Changes to UK company size limits and impact on audit exemption

June 14, 2024

BA ACA, Audit Partner
West London


Changes to UK company size limits and impact on audit exemption

In a move to reduce the UK’s regulatory burden the Government has announced new thresholds for company size classification which subsequently will allow an estimated 132,000 businesses to take audit exemption, if they so choose.

The intention is that these changes would be for years starting on or after 1 October 2024. The changes affect micro, small, medium and therefore large size classifications, however, given the small company threshold drives audit exemption and the removal of the requirement for detailed narrative reporting, this is what we consider below in more detail.

If the new measures are adopted the small company size criteria’s would change as set out in the table below:

Small company – current rulesSmall company – proposed rules
Turnover – not more than£10.2m£15m
Gross assets – not more than£5.1m£7.5m
Employees – not more than5050

To take small company exemptions you need to meet 2 out of the 3 criteria. If you breach in the current year, you can still qualify as small for one further year if you qualified as small in the previous year.

In simple terms, if you classify as a small company then you are likely to be able to take audit exemption. The company size classification rules are more complicated in practice and have some additional considerations as the concept of certain companies being ineligible for small company exemption and heading a non-small group, this is not considered further here.

Whilst the audit exemption and small company exemption are not the same, you do need to be a small company to claim audit exemption. One of the key additional considerations is being part of a group, for instance if you are a small company but owned by a group that is non-small you would need an audit. This is often missed by foreign companies that set up subsidiaries in the UK!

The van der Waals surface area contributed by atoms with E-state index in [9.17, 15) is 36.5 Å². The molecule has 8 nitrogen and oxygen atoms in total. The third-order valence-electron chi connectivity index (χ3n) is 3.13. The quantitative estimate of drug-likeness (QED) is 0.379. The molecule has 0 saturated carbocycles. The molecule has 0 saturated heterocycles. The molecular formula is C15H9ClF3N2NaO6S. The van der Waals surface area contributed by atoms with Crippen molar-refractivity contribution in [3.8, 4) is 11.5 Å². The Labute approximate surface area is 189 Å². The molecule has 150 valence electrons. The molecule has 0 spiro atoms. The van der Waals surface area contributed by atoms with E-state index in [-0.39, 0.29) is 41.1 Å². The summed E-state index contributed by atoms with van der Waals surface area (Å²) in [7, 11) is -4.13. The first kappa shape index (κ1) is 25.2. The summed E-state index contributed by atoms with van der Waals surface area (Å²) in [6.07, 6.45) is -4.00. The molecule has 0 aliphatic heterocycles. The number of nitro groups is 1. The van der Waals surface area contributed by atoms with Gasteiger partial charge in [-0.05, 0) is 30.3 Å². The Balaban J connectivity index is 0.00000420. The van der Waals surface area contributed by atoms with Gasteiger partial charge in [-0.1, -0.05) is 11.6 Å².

At the time of writing the rules are draft and will only come into force when the relevant statutory instruments have been made.

Generally any potential easing of regulation is welcome for businesses, however directors will need to decide whether the ability to take audit exemption is desirable commercially. Whilst it may reduce cost there are potential negative impacts such as a loss of scrutiny on the financial statements and the knock-on effect to quality perceived by other stakeholders such as investors, creditors and customers.

If you need any assistance in assessing what size your company will be under the new rules or whether your company will require an audit, please contact us.

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